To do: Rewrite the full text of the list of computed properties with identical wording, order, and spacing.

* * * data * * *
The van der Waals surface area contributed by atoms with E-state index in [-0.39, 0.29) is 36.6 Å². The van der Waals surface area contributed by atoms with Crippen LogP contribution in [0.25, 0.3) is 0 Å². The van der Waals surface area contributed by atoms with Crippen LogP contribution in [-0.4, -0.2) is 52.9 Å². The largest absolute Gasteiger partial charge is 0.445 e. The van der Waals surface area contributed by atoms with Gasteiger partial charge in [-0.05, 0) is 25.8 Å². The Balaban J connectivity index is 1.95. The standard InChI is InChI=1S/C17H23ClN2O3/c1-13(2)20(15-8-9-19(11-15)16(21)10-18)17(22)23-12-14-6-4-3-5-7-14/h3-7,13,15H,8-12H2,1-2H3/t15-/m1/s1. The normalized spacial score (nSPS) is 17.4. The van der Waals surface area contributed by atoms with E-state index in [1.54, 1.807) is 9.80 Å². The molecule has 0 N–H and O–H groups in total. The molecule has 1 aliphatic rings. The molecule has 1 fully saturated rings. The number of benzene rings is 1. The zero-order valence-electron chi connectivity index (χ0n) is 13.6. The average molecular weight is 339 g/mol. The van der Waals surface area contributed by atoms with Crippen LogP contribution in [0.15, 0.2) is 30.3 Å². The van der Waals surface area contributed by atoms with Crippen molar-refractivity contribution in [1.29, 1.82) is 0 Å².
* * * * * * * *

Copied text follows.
The van der Waals surface area contributed by atoms with E-state index in [-0.39, 0.29) is 36.6 Å². The van der Waals surface area contributed by atoms with Crippen LogP contribution in [0.25, 0.3) is 0 Å². The van der Waals surface area contributed by atoms with Crippen LogP contribution in [-0.4, -0.2) is 52.9 Å². The largest absolute Gasteiger partial charge is 0.445 e. The van der Waals surface area contributed by atoms with Gasteiger partial charge in [-0.05, 0) is 25.8 Å². The Balaban J connectivity index is 1.95. The standard InChI is InChI=1S/C17H23ClN2O3/c1-13(2)20(15-8-9-19(11-15)16(21)10-18)17(22)23-12-14-6-4-3-5-7-14/h3-7,13,15H,8-12H2,1-2H3/t15-/m1/s1. The normalized spacial score (nSPS) is 17.4. The van der Waals surface area contributed by atoms with E-state index in [1.54, 1.807) is 9.80 Å². The molecule has 0 N–H and O–H groups in total. The molecule has 1 aliphatic rings. The molecule has 1 fully saturated rings. The number of benzene rings is 1. The zero-order valence-electron chi connectivity index (χ0n) is 13.6. The average molecular weight is 339 g/mol. The van der Waals surface area contributed by atoms with Crippen LogP contribution in [0.15, 0.2) is 30.3 Å². The van der Waals surface area contributed by atoms with Crippen molar-refractivity contribution in [1.29, 1.82) is 0 Å².